I join about 20 fans inside Cube Cafe. They solemnly sip lattes as they inspect the racks of merchandise. There are Beast gold trainers and mugs imprinted with band members’ lips, and cushions and T-shirts emblazoned with pictures of 4Minute (a hugely popular girl group, whose auburn-haired singer, Kim Hyun-a, features in the Gangnam Style video). Every time a car stops outside, all heads swivel in the hope of spotting the label’s stars on their way to the dance rehearsal and vocal training studios upstairs.
“I’ve met them all,” says barista Park Ji-su, with a touch of world-weariness, as more well-behaved fans surge meekly through the door. Is she a fan? “No,” she replies, “I was hired because I speak Japanese.”
Behind me, Kayok Himatashi waits patiently to be served: a huge K-pop fan, she has just flown in from Tokyo in the hope of meeting Beast. What makes the band so special?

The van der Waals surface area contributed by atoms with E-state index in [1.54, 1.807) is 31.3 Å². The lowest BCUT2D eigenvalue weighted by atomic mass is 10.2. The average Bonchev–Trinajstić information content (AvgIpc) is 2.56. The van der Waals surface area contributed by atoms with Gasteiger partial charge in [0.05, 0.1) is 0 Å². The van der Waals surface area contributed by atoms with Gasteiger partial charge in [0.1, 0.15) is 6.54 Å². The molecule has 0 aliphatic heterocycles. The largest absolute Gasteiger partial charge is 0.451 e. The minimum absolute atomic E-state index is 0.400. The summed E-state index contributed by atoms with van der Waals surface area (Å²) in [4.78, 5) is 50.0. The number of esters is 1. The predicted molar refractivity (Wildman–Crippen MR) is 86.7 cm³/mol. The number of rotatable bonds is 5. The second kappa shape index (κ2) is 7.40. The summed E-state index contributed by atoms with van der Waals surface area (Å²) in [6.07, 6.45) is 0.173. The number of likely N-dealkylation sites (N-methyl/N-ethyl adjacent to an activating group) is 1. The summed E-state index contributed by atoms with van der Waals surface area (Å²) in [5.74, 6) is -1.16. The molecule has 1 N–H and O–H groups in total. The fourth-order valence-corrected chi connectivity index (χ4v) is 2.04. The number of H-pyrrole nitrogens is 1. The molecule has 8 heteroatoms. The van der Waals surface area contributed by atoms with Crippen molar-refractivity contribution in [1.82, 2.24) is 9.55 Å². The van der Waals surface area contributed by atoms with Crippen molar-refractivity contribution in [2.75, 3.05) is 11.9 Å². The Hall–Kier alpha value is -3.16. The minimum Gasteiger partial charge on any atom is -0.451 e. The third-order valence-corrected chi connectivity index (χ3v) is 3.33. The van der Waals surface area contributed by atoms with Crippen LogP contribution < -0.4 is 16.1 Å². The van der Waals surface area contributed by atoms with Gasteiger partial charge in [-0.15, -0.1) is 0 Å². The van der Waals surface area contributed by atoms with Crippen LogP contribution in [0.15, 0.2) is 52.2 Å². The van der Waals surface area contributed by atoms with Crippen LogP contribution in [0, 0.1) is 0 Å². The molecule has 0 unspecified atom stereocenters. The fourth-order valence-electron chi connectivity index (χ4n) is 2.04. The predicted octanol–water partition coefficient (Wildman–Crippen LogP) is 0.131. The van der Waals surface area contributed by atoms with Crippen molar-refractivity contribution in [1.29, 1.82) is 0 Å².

“The standard of their dancing is so much better than Japanese groups: they practise very hard and sing very well,” she says, appreciative of the K-popstars’ gruelling schedule of singing, dancing and grooming classes. “And,” she adds, raising a hand to hide her giggle, “they are very handsome.”
More fangirls arrive but no bands, so after an hour I follow a group of them on the unofficial K-pop circuit. We walk down the narrow alley lined with boutiques, past carts selling tteokbokki, the ubiquitous gelatinous rice cakes swimming in a spicy red sauce (which taste much nicer than they sound).
Two streets over we find fangirls and fanboys hanging around Dunkin’ Donuts, on the lookout for acts visiting JYP Entertainment (label of K-pop heavyweights Wonder Girls, 2AM and 2PM) across the street. There’s nothing doing, so we move on to SM Entertainment (home of Super Junior, Shinee, Girls’ Generation and TVXQ) two streets away. We kill time licking icing off a donut but no bands appear.
Seoul is an ancient city resplendent with Unesco-listed buildings. Its history is one of invasion and occupation. In the 20th century alone, the Japanese occupied the country for 35 years to 1945, swiftly followed by the North Koreans, who were bombed out by the Americans in 1950. (The bridge across the Han river, over which General MacArthur marched his troops, still stands, pocked with bullet holes.)